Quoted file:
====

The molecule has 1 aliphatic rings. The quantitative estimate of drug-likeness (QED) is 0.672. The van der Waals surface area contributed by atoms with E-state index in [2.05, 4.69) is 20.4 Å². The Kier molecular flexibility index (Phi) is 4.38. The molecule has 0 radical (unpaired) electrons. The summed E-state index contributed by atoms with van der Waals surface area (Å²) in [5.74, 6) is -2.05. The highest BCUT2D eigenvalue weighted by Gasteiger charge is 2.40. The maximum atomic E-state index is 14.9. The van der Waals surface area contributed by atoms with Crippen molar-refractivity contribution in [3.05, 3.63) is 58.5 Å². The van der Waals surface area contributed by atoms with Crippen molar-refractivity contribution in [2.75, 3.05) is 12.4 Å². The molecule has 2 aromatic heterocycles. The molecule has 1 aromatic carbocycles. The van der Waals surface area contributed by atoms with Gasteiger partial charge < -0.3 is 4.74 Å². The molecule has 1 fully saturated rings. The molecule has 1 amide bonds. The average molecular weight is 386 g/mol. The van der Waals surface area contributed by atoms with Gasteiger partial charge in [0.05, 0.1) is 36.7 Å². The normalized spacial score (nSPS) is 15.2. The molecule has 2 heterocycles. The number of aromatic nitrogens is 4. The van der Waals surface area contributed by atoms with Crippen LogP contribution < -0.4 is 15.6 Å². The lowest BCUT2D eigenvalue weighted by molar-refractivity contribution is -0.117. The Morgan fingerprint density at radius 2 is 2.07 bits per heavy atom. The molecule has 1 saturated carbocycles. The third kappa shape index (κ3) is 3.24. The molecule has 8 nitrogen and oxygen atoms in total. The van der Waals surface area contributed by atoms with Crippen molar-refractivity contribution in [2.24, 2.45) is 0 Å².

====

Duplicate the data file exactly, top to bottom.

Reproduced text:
The molecule has 1 aliphatic rings. The quantitative estimate of drug-likeness (QED) is 0.672. The van der Waals surface area contributed by atoms with E-state index in [2.05, 4.69) is 20.4 Å². The Kier molecular flexibility index (Phi) is 4.38. The molecule has 0 radical (unpaired) electrons. The summed E-state index contributed by atoms with van der Waals surface area (Å²) in [5.74, 6) is -2.05. The highest BCUT2D eigenvalue weighted by Gasteiger charge is 2.40. The maximum atomic E-state index is 14.9. The van der Waals surface area contributed by atoms with Crippen molar-refractivity contribution in [3.05, 3.63) is 58.5 Å². The van der Waals surface area contributed by atoms with Crippen molar-refractivity contribution in [2.75, 3.05) is 12.4 Å². The molecule has 2 aromatic heterocycles. The molecule has 1 aromatic carbocycles. The van der Waals surface area contributed by atoms with Gasteiger partial charge < -0.3 is 4.74 Å². The molecule has 1 fully saturated rings. The molecule has 1 amide bonds. The average molecular weight is 386 g/mol. The van der Waals surface area contributed by atoms with Gasteiger partial charge in [0.05, 0.1) is 36.7 Å². The normalized spacial score (nSPS) is 15.2. The molecule has 2 heterocycles. The number of aromatic nitrogens is 4. The van der Waals surface area contributed by atoms with Crippen LogP contribution < -0.4 is 15.6 Å². The lowest BCUT2D eigenvalue weighted by molar-refractivity contribution is -0.117. The Morgan fingerprint density at radius 2 is 2.07 bits per heavy atom. The molecule has 1 saturated carbocycles. The third kappa shape index (κ3) is 3.24. The molecule has 8 nitrogen and oxygen atoms in total. The van der Waals surface area contributed by atoms with Crippen molar-refractivity contribution in [2.24, 2.45) is 0 Å².